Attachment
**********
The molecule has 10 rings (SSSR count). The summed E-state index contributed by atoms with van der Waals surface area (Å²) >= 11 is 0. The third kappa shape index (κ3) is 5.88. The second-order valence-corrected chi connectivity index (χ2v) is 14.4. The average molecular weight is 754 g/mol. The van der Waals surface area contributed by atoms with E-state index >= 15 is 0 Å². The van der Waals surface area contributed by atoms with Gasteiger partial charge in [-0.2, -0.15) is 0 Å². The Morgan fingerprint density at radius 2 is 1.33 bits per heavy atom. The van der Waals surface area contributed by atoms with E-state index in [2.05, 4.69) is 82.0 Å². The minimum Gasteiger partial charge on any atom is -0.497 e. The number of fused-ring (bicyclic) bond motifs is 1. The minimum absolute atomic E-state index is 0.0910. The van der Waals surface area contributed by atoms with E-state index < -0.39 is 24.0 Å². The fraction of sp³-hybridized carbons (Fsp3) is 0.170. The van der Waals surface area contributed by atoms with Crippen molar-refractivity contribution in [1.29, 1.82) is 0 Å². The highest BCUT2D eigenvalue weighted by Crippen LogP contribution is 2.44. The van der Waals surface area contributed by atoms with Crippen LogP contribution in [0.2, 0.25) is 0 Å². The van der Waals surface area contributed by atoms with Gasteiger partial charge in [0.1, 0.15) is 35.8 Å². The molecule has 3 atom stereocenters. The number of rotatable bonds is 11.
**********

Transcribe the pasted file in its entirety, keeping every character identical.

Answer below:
The molecule has 10 rings (SSSR count). The summed E-state index contributed by atoms with van der Waals surface area (Å²) >= 11 is 0. The third kappa shape index (κ3) is 5.88. The second-order valence-corrected chi connectivity index (χ2v) is 14.4. The average molecular weight is 754 g/mol. The van der Waals surface area contributed by atoms with E-state index >= 15 is 0 Å². The van der Waals surface area contributed by atoms with Gasteiger partial charge in [-0.2, -0.15) is 0 Å². The Morgan fingerprint density at radius 2 is 1.33 bits per heavy atom. The van der Waals surface area contributed by atoms with E-state index in [2.05, 4.69) is 82.0 Å². The minimum Gasteiger partial charge on any atom is -0.497 e. The number of fused-ring (bicyclic) bond motifs is 1. The minimum absolute atomic E-state index is 0.0910. The van der Waals surface area contributed by atoms with E-state index < -0.39 is 24.0 Å². The fraction of sp³-hybridized carbons (Fsp3) is 0.170. The van der Waals surface area contributed by atoms with Crippen molar-refractivity contribution in [1.29, 1.82) is 0 Å². The highest BCUT2D eigenvalue weighted by Crippen LogP contribution is 2.44. The van der Waals surface area contributed by atoms with Crippen LogP contribution in [0.2, 0.25) is 0 Å². The van der Waals surface area contributed by atoms with Gasteiger partial charge in [0.1, 0.15) is 35.8 Å². The molecule has 3 atom stereocenters. The number of rotatable bonds is 11.